- Rounding and Truncating Numbers
- Converting Between Number Systems
- Manipulating Matrices
- Building Support for Vectors
- Using Spreadsheet Functions in VBA Code
- Dealing with Complex Numbers

Curve Fitting and Regression

- Introduction
- Performing Linear Curve Fitting Using Excel Charts
- Constructing Your Own Linear Fit Using Spreadsheet Functions
- Using a Single Spreadsheet Function for Linear Curve Fitting
- Performing Multiple Linear Regression
- Generating Nonlinear Curve Fits Using Excel Charts
- Fitting Nonlinear Curves Using Solver
- Assessing Goodness of Fit
- Computing Confidence Intervals

Solving Equations

- Introduction
- Finding Roots Graphically
- Solving Nonlinear Equations Iteratively
- Automating Tedious Problems with VBA
- Solving Linear Systems
- Tackling Nonlinear Systems of Equations
- Using Classical Methods for Solving Equations

Numerical Integration and Differentiation

- Introduction
- Integrating a Definite Integral
- Implementing the Trapezoidal Rule in VBA
- Computing the Center of an Area Using Numerical Integration
- Calculating the Second Moment of an Area
- Dealing with Double Integrals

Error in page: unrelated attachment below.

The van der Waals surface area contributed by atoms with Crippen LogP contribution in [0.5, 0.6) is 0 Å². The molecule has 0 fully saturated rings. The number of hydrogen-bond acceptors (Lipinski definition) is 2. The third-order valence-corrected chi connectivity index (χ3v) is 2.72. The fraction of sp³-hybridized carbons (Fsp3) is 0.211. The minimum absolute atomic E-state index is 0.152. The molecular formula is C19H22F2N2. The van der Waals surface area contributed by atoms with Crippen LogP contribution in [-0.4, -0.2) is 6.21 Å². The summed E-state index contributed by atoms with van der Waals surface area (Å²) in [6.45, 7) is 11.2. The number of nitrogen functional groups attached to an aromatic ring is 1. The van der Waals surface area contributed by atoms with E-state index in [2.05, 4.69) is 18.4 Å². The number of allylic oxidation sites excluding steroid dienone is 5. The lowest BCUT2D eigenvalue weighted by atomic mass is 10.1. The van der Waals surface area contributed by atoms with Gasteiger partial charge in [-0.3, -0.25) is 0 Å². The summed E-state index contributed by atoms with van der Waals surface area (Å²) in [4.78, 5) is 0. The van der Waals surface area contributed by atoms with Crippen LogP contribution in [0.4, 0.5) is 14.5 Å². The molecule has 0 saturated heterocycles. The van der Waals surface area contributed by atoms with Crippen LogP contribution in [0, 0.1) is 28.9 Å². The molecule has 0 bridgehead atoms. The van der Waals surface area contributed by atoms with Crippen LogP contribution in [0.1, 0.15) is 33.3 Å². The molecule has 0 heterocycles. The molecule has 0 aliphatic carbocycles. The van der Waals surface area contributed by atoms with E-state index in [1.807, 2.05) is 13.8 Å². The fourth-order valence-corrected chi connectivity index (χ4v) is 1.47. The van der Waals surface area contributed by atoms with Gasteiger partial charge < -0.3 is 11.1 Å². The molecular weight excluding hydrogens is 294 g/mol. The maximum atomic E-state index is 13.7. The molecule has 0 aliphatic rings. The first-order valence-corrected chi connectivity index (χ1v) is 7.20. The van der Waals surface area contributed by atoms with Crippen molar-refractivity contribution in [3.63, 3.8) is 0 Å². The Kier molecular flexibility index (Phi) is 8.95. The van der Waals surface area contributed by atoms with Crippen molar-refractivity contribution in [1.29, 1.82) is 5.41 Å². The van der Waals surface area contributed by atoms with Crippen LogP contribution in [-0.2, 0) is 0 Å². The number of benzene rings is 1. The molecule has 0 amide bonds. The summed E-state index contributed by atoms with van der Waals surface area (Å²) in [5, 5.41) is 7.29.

- Numerical Differentiation

Solving Ordinary Differential Equations

- Introduction
- Solving First-Order Initial Value Problems
- Applying the Runge-Kutta Method to Second-Order Initial Value Problems
- Tackling Coupled Equations
- Shooting Boundary Value Problems

Solving Partial Differential Equations

- Introduction
- Leveraging Excel to Directly Solve Finite Difference Equations
- Recruiting Solver to Iteratively Solve Finite Difference Equations
- Solving Initial Value Problems
- Using Excel to Help Solve Problems Formulated Using the Finite Element Method

Performing Optimization Analyses in Excel

- Introduction
- Using Excel for Traditional Linear Programming
- Exploring Resource Allocation Optimization Problems
- Getting More Realistic Results with Integer Constraints
- Tackling Troublesome Problems
- Optimizing Engineering Design Problems
- Understanding Solver Reports
- Programming a Genetic Algorithm for Optimization

Introduction to Financial Calculations

- Introduction
- Computing Present Value
- Calculating Future Value
- Figuring Out Required Rate of Return
- Doubling Your Money
- Determining Monthly Payments
- Considering Cash Flow Alternatives
- Achieving a Certain Future Value
- Assessing Net Present Worth
- Estimating Rate of Return
- Solving Inverse Problems
- Figuring a Break-Even Point

Index

Excel Scientific and Engineering Cookbook (Cookbooks (OReilly))

ISBN: 0596008791

EAN: 2147483647

EAN: 2147483647

Year: N/A

Pages: 206

Pages: 206

Authors: David M Bourg